This is part 3 of a 3-part series in a partnership with aalva + War On Cancer
Let’s rewind a bit/ My backstory:
I was already living an active and plant-based lifestyle when I was diagnosed with breast cancer at the young age of 32. My breast cancer experience (including IVF egg freezing, two rounds of chemotherapy, and a month of daily radiation) taught me that it takes more than green juice and pilates class to be in top shape. What we put in and on our bodies – from food to social media content to tampons – has an impact on our overall wellness.
This is why I founded aalva, the first organic feminine care brand of its kind. Built on the Swedish principles of quality, sustainability and innovative design, aalva is created for women to have access to feminine care that truly cares for us.
xx Marley Kaplan
Founder & CEO, aalva
RSVP for membership pre-launch today
Mental health is a part of overall health: the unspoken partner in crime to cancer treatment
After 9 months of the doctors bombarding my system with harsh chemotherapy chemicals, drugs to facilitate the treatment, and radiation for breast cancer treatment, I felt like I had been through war – both physically and mentally. I can attest now to why they have termed treatment as “battling cancer.” Though I think there is a differentiation when it comes to cancer treatment from the classical meaning of a war; with cancer, you don’t always have a clear-cut winner or loser. There is a broad spectrum of the experience, and much of it lives in the grey.
For me personally, when I received my diagnosis it wasn’t the disease I was so worried about in actuality – it was the treatment. I knew that if I signed on to commit to the full scope of treatment, the impact on my life would be acutely 2-3 years in the short-term to regain my hair, body, and strength with unknown ripple effects in the long-term. And even still, would I really get “back to my original self?” I asked myself, “What could that possibly mean?” Essentially the body is being re-born physically, so it must have an impact mentally as well. Though the disclaimers the doctors gave me were purely physical – from never regaining my menstrual cycle again (ie. no child-bearing) to losing my hair after only the second chemotherapy treatment – there is a retribution on mental health that the doctors can’t necessarily advise upon.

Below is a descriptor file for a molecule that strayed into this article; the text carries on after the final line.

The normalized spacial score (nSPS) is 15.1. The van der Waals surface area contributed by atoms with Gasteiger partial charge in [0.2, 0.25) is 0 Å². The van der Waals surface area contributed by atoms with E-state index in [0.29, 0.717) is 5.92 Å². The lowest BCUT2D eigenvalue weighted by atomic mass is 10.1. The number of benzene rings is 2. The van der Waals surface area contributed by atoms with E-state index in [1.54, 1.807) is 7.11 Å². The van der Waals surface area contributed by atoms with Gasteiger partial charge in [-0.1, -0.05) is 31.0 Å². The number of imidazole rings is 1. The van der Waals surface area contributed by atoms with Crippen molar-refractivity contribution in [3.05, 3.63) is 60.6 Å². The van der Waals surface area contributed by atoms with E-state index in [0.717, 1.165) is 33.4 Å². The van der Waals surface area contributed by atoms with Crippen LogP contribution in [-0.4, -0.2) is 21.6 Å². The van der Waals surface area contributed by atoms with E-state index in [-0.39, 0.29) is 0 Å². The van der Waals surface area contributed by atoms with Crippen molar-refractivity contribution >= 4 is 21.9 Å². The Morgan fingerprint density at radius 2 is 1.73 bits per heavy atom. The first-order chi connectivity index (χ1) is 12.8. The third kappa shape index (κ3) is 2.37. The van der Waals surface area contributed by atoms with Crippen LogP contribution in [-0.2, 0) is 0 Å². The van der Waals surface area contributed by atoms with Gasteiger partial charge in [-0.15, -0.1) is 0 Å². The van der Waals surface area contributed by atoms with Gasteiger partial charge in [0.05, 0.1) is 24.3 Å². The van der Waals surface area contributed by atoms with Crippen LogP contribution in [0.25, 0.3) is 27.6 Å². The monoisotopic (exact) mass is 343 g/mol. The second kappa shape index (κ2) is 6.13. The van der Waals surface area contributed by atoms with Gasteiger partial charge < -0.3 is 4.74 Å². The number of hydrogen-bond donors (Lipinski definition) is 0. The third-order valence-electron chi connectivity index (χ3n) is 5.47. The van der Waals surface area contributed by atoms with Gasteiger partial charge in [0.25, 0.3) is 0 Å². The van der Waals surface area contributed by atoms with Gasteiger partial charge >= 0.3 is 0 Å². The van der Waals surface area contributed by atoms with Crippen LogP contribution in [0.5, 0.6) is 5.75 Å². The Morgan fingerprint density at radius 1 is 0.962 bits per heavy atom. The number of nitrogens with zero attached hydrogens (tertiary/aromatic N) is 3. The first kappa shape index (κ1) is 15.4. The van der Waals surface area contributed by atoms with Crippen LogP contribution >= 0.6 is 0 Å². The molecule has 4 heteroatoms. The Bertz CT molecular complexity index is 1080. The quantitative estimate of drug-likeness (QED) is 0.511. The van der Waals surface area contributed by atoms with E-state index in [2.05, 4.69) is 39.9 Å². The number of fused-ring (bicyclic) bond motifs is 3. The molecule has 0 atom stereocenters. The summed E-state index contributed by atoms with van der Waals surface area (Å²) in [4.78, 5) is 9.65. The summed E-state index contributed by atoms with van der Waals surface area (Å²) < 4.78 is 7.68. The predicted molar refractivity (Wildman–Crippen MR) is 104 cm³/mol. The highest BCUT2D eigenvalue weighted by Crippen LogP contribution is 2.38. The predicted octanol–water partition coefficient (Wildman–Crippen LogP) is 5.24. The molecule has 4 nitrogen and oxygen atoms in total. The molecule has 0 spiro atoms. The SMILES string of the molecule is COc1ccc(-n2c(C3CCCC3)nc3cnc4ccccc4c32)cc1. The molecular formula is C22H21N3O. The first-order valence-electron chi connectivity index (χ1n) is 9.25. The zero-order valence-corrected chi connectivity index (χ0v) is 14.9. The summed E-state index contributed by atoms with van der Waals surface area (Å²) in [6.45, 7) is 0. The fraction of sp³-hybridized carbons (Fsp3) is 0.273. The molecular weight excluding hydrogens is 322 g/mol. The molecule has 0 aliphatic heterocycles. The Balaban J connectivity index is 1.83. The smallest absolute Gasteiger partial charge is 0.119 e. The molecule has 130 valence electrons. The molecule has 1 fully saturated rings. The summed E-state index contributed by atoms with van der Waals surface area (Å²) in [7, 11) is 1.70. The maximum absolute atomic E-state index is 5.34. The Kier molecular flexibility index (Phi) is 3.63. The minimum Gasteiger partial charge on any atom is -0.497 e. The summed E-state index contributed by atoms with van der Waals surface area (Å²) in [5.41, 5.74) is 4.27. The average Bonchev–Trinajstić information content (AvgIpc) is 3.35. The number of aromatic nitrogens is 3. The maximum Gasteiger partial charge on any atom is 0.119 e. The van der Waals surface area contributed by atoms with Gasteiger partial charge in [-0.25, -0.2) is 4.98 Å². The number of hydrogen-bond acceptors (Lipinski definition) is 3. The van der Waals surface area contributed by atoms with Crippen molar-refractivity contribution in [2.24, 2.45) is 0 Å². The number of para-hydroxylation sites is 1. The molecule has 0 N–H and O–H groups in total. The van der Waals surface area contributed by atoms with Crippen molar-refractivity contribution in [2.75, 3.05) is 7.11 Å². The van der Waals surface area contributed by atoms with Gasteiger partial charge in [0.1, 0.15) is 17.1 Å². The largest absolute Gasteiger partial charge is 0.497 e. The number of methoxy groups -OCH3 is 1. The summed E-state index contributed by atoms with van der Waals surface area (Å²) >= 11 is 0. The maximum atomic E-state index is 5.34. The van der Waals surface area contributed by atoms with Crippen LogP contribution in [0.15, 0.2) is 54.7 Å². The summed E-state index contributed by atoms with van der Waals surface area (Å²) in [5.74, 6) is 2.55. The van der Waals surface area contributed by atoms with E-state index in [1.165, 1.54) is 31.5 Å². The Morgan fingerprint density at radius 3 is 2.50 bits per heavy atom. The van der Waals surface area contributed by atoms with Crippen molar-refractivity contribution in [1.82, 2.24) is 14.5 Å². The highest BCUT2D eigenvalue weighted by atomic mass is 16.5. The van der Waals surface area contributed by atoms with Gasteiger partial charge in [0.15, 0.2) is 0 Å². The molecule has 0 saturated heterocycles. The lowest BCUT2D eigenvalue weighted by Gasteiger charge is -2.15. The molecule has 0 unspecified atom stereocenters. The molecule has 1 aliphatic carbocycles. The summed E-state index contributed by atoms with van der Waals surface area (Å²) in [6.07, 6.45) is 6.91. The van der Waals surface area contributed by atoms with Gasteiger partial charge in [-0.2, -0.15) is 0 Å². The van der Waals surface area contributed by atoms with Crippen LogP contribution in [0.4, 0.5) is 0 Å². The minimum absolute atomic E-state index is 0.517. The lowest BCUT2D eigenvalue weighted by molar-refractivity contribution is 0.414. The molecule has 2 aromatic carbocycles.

While I was lucky to have built a community of people who cared for me in Sweden while my family was on the other side of the ocean back in the U.S., I was still under mental stress that cannot be underplayed as a part of cancer treatment. To be transparent – which I hope will have an impact on others battling cancer – I didn’t get to this place alone. Shortly after I began the steps that follow after diagnosis I realised I could greatly benefit from a low dose of antidepressants.
The impact treatment has on mental health is equally as important as the physical changes of cancer treatment. While taking steroids and the other cocktail of pills and injections that came with cancer treatment are not stigmatised, antidepressant medication still carries a certain kind of shame that whatever the situation a person is in, they need “help.” On the contrary, I strongly believe that people should be able to ask for mental health help with a celebration of bravery, just as I was praised for bringing myself to the doctor when I first felt the lump on my body and therefore saved myself from a situation that could have been much, much worse.
Tips for embracing mental health support during cancer treatment
- Express and communicate how you feel with those around you. Your support system and loved ones want to help, and in many situations, don’t know how to do that.
- Practice stress managing techniques, such as meditation, yoga, or simply going for walks outside.
- Share your concerns about your mental health with your primary care doctor or mental health professional.